Danielle Steel’s ‘Blue’ Is Uplifting and Inspiring [REVIEW]

Woman and boy walking in snow

When a human rights activist and a homeless boy meet by chance, their lives are changed forever in Danielle Steel’s BLUE. (Photo by Arcangel/Stephen Mulcahey)

In Danielle Steel’s latest bestselling novel, Blue, former journalist Ginny Carter works in the trenches of some of the most dangerous hot spots on the planet, helping others as a human rights activist. She pays no heed to the danger she faces every moment of the day, much to the chagrin of her sister.

Yet having suffered from so much personal loss herself, Ginny feels she has nothing left to lose, at least until the fateful night a 13-year-old homeless boy named Blue enters her life. As the two become friends, old wounds open and suddenly Ginny finds herself on a new crusade, one that could bring the entire world down on both of them and ultimately change both their lives forever. 

Danielle Steel is a writer who is as fearless as her heroine, and with Blue she proves that she is still at the top of her game as she deftly juggles tough topics other authors shy away from, including: grief, loss, dementia, child abuse, and homelessness, not to mention the myriad problems plaguing third world countries.

Danielle Steel's BLUE

Delacorte Press

But don’t let those topics deter you from picking up this book. As with all of Steel’s work, Blue resonates with hope, despite the dark subject matter. Most of all, this is a novel about forgiveness, redemption, and second chances, and it is is beautifully punctuated with the author’s trademark optimism, even in the face of tragedy.

Readers will undoubtedly connect with this novel on multiple levels. Blue speaks to the humanitarian in each of us, particularly as Ginny strives to take on some of the largest problems facing mankind today.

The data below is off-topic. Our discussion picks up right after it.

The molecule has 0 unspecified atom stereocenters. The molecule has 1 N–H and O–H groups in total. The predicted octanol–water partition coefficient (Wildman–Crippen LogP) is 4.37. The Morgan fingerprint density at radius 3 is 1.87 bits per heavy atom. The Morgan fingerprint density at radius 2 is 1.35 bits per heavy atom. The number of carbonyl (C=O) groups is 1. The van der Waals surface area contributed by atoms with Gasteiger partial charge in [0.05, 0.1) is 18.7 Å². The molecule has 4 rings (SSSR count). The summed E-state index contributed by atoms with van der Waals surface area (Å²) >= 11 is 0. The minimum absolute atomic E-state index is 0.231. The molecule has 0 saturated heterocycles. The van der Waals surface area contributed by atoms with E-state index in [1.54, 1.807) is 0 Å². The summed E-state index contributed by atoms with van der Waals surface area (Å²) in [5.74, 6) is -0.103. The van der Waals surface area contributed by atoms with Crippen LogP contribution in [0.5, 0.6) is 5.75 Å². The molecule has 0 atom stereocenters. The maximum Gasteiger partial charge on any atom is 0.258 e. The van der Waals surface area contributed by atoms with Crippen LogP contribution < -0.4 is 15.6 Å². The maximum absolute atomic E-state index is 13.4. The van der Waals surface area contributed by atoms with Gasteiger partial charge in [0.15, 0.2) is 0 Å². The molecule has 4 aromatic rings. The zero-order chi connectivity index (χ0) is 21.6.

On a smaller scale, Ginny’s struggle to find balance between her career, family, and helping the very special child in her life is an equally precarious challenge most of us can identify with. These thematic layers is what makes Steel’s novel shine and is what brings her characters vividly to life, and you will surely find yourself cheering for each of them.

A book that is tumultuous and heartbreaking, Blue is equally uplifting and inspiring. But perhaps Steel sums the theme of this novel up best when she writes, “Every day, good stuff and bad stuff happens to us. It’s what you do about it and how you handle it that matters. You just can’t let it break you. You have to keep fighting.” (300)

Pick up a copy of Blue today. I promise you that it is one of the most heartfelt, inspiring, and ultimately rewarding reads of the year.

Danielle Steel

Danielle Steel
(Photo by Brigitte Lacombe)


Hailed as one of the world’s most popular authors, Danielle Steel has more than 650 million copies of her novels in print.

Many of her books have become international bestsellers, including Precious Gifts, Undercover, Country, Prodigal Son, Pegasus, A Perfect Life, Power Play, Winnersand more.

The mother of nine children, Steel has also written children’s books, including Pretty Minnie in Paris. She also wrote His Bright Light, the story of her son Nick Traina’s life and death.

A humanitarian and philanthropist, she has done much to help the homeless, and chronicled her work in the book, A Gift of Hope

She divides her time between San Francisco, California and Paris, France. Visit her homes on the Web at daniellesteel.com and her blog at daniellesteel.net. On social media? Like her on Facebook and follow her on Twitter.

By Danielle Steel
336 pgs. Delacorte Press. $28.95.

About Jathan Fink
Jathan is a journalist, philanthropist, and entrepreneur. He is also a travel junkie, foodie and jazz aficionado. A California native, he resides in Texas.

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